Take the 2-minute tour ×
Mathematics Stack Exchange is a question and answer site for people studying math at any level and professionals in related fields. It's 100% free, no registration required.

Here is my attempt to prove the Well-ordering principle, i.e. Any non-empty subset of $\Bbb N$, the set of natural numbers has a minimum element.

Proof: Suppose there exists a non-empty subset $S$ of $\Bbb N$ such that $S$ has NO minimum element. Define $A = \left\{n\in \Bbb N : (\forall s\in S)(n \leq s)\right\}$. It is obvious that $1\in A$. Suppose $n\in A$, then for each $s \in S$, there exists $q \in N$ such that $n + q = s$. Since $q \ge 1$, $n+1 \leq s$, for all $s\in S$. By Principle of mathematical induction, $A = \Bbb N$. Take any $s_0 ∈ S$, then $(\forall s\in S)(s_0 \leq s)$. (This contradicts that $S$ has no minimum element).

How do I prove the statement without invoking Mathematical Induction? Also, I read that the proof of Principle of Mathematical induction makes use of Well-ordering. Can it be proven independently of Well-ordering too?

Thank you.

share|improve this question
    
A mistake in your reasoning is that when you say $n\in A$ you might have $n\in S$, in which case $q=0$. Regarding your second question, it all depends on what you take as your axioms. –  Edvard Fagerholm Jun 29 '13 at 12:00

2 Answers 2

up vote 4 down vote accepted

Induction implies well-ordering:

Suppose $S$ has no minimal element. Then $ n = 1 \notin S$, because otherwise $n$ would be minimal. Similarly $n = 2 \notin S$, because then $2$ would be minimal, since $n = 1$ is not in $S$. Suppose none of $1, 2, \cdots, n$ is in $S$. Then $n+1 \notin S$, because otherwise it would be minimal. Then by induction $S%$ is empty, a contradiction.

Well ordering implies induction:

Suppose $P(1)$ is true, and $P(n+1)$ is true whenever $P(n)$ is true. If $P(k)$ is not true for all integers, then let $S$ be the non-empty set of $k$ for which $P(k)$ is not true. By well-ordering $S$ has a least element, which cannot be $k = 1$. But then $P(k-1)$ is true, and so $P(k)$ is true, a contradiction.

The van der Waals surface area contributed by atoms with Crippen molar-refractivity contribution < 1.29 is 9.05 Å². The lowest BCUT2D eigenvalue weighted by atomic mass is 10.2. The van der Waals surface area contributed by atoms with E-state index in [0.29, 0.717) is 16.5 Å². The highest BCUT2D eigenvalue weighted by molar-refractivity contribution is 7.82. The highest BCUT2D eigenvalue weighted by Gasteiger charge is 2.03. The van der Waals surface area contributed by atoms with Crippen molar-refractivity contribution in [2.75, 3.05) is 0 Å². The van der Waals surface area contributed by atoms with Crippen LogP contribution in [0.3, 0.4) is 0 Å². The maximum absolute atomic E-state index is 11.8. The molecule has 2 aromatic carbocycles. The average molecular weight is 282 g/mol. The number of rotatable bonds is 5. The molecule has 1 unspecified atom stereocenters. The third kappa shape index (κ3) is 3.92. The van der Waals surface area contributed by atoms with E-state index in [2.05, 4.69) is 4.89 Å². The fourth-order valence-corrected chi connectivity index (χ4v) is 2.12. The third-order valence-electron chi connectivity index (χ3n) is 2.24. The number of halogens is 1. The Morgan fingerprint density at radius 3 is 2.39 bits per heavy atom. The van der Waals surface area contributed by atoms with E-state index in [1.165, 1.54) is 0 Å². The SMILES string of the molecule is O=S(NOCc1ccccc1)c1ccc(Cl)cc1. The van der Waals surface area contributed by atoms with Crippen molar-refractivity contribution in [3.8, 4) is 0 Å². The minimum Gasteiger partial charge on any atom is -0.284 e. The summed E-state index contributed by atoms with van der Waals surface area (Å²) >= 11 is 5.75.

share|improve this answer

The principle of mathematical induction is equivalent to the priciniple of strong induction and both are equivalent to the well-ordering principle. At least if we assume the natural numbers are a structure which satisfies some basic axioms.

This means that if we assume one, we have the other. Of course if we assume a much stronger system of axioms, or have a much larger universe which can meaningfully make statements about the natural numbers, then we can prove each of them from those axioms, but their equivalence would remain.

Indeed this equivalence is one of the most fundamental things in modern mathematics: something is well-ordered if and only if we can perform an induction over it. This is why we often prove one from the other, and vice versa.

share|improve this answer

Your Answer

 
discard

By posting your answer, you agree to the privacy policy and terms of service.

Not the answer you're looking for? Browse other questions tagged or ask your own question.